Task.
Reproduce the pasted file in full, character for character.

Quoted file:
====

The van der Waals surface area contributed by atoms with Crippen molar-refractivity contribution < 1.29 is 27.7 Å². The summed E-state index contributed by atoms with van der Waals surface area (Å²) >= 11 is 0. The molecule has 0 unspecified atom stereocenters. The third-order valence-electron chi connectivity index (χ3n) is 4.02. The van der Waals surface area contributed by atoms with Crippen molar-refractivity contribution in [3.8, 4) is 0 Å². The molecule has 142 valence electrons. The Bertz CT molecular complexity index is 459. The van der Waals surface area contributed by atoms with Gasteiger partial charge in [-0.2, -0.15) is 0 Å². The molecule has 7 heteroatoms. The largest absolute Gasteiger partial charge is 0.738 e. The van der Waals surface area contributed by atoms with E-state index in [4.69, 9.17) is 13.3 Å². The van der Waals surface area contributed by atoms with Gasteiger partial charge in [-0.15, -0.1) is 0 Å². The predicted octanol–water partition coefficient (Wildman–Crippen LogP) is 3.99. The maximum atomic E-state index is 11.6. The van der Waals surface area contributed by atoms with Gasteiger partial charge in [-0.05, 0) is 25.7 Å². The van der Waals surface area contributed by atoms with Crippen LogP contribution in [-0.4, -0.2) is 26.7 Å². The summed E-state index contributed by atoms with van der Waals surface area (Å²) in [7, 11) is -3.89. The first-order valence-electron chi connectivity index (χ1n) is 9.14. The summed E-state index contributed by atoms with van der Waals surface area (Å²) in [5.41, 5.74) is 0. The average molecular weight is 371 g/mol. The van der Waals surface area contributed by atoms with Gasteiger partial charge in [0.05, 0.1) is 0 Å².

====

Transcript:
The van der Waals surface area contributed by atoms with Crippen molar-refractivity contribution < 1.29 is 27.7 Å². The summed E-state index contributed by atoms with van der Waals surface area (Å²) >= 11 is 0. The molecule has 0 unspecified atom stereocenters. The third-order valence-electron chi connectivity index (χ3n) is 4.02. The van der Waals surface area contributed by atoms with Crippen molar-refractivity contribution in [3.8, 4) is 0 Å². The molecule has 142 valence electrons. The Bertz CT molecular complexity index is 459. The van der Waals surface area contributed by atoms with Gasteiger partial charge in [-0.2, -0.15) is 0 Å². The molecule has 7 heteroatoms. The largest absolute Gasteiger partial charge is 0.738 e. The van der Waals surface area contributed by atoms with E-state index in [4.69, 9.17) is 13.3 Å². The van der Waals surface area contributed by atoms with Gasteiger partial charge in [-0.15, -0.1) is 0 Å². The predicted octanol–water partition coefficient (Wildman–Crippen LogP) is 3.99. The maximum atomic E-state index is 11.6. The van der Waals surface area contributed by atoms with Gasteiger partial charge in [-0.05, 0) is 25.7 Å². The van der Waals surface area contributed by atoms with Crippen LogP contribution in [-0.4, -0.2) is 26.7 Å². The summed E-state index contributed by atoms with van der Waals surface area (Å²) in [7, 11) is -3.89. The first-order valence-electron chi connectivity index (χ1n) is 9.14. The summed E-state index contributed by atoms with van der Waals surface area (Å²) in [5.41, 5.74) is 0. The average molecular weight is 371 g/mol. The van der Waals surface area contributed by atoms with Gasteiger partial charge in [0.05, 0.1) is 0 Å².